Indigenous knowledge and our environment


Our current exhibition ‘Water’ sparks conversations about the environmental and social challenges we face today. In the discussion ‘Traditional responses to contemporary problems’, artists Megan Cope, Nicole Foreshew and Judy Watson spoke with ABC Radio National’s Daniel Browning, about their work in the exhibition as well as the importance and urgency of engaging First Nations’ voices in climate discourse.

The Indigenous voice of Australia is over 65 000 years old and it has become increasingly evident, in recent months more than ever, that traditional knowledge systems and practical approaches to land and sea management should be considered as a priority in tackling climate and sustainability challenges here in Australia, now and for the future.

…It’s time to recognise the opportunity that we have not just through this exhibition, not just artists, but the sophisticated conversation that decision makers can have with aboriginal people. With people who understand land and understand that knowledge. People who live on the land and what they can bring to the conversation that can support us to be sustainable. Nicole Foreshew

Watch: Traditional responses to contemporary problems

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Watch Olafur Eliasson discuss ‘Riverbed’

Renowned Danish-Icelandic artist and UNDP Goodwill Ambassador Olafur Eliasson traces his artistic practice over the last 25 years in a keynote address while in Brisbane for the opening of ‘Water‘. From early works like Beauty 1993, seminal installations like The weather project 2003, to his monumental work Riverbed 2014 in our current exhibition – Eliasson’s practice spans a broad range of media and inspires conversation about how art can turn thinking into doing in the world.

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Join us at GOMA until 26 April 2020

From major immersive experiences to smaller-scale treasures by Australian and international artists, the ‘Water‘ exhibition highlights this precious resource. Walk across a vast, rocky riverbed created by Olafur Eliasson; see animals from around the world gather together to drink from Cai Guo-Qiang’s brilliant blue waterhole; gaze at Peter Fischli and David Weiss’s snowman frozen in Brisbane’s summer heat; traverse a cloud of suspended gymnastic rings in a participatory artwork by William Forsythe, and reflect on the long history of our reliance on water through Megan Cope’s re-created midden.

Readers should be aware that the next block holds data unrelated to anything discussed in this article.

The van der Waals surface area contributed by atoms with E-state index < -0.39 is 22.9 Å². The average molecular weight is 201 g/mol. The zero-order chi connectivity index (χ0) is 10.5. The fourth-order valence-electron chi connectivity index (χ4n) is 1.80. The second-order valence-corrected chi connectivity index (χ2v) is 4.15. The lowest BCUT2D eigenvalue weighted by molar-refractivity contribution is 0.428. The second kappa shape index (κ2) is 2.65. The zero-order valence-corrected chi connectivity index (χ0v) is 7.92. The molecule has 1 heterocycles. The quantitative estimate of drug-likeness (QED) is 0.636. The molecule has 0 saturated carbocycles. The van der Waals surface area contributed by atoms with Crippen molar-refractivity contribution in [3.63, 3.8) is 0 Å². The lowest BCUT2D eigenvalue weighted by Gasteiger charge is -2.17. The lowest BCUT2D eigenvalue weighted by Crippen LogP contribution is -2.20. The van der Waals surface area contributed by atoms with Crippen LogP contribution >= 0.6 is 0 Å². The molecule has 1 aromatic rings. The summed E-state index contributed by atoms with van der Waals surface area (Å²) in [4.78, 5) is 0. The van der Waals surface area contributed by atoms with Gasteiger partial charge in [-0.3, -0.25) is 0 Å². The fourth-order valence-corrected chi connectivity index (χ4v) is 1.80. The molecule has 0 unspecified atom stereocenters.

Tickets to ‘Water’ are on sale at the exhibition ticket desk and online.

Judy Watson, Waanyi people, Australia b.1959 / wanami 2019 / Acrylic, graphite, pastel, watercolour pencil on canvas / 245 x 181cm / Courtesy: The artist and Milani Gallery, Brisbane / © Judy Watson

Kids and Families: Below the Tide Line

Kids and families can explore ocean conservation issues — particularly the impact that ghost nets have on the marine environment — via a spectacular artwork display, a drawing activity and an interactive screen-based animation. Find out more

Film Program: The Noise of Waters

See films that explore our complex and contradictory relationship with water — the essence of life and an indefatigable, destructive force. Find out more

Buy the ‘Water’ publication

An accompanying publication is available from the QAGOMA Store and online.

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Angela Tiatia, Aotearoa New Zealand/Samoa/Australia b.1973 / Holding On (still) 2015 /12 minutes, 11 seconds. Single-channel high definition video; 16:9, colour, sound, 12:11 minutes / Courtesy: The artist and Sullivan+Strumpf, Sydney / © Angela Tiatia
Megan Cope, Quandamooka people, Australia b.1982 / RE FORMATION 2019 / 12 000 pieces of cast-concrete, ilmenite / Purchased 2019 with funds from the Contemporary Patrons through the Queensland Art Gallery | Gallery of Modern Art Foundation / Collection: Queensland Art Gallery | Gallery of Modern Art / © Megan Cope

Feature image detail: Judy Watson wanami 2019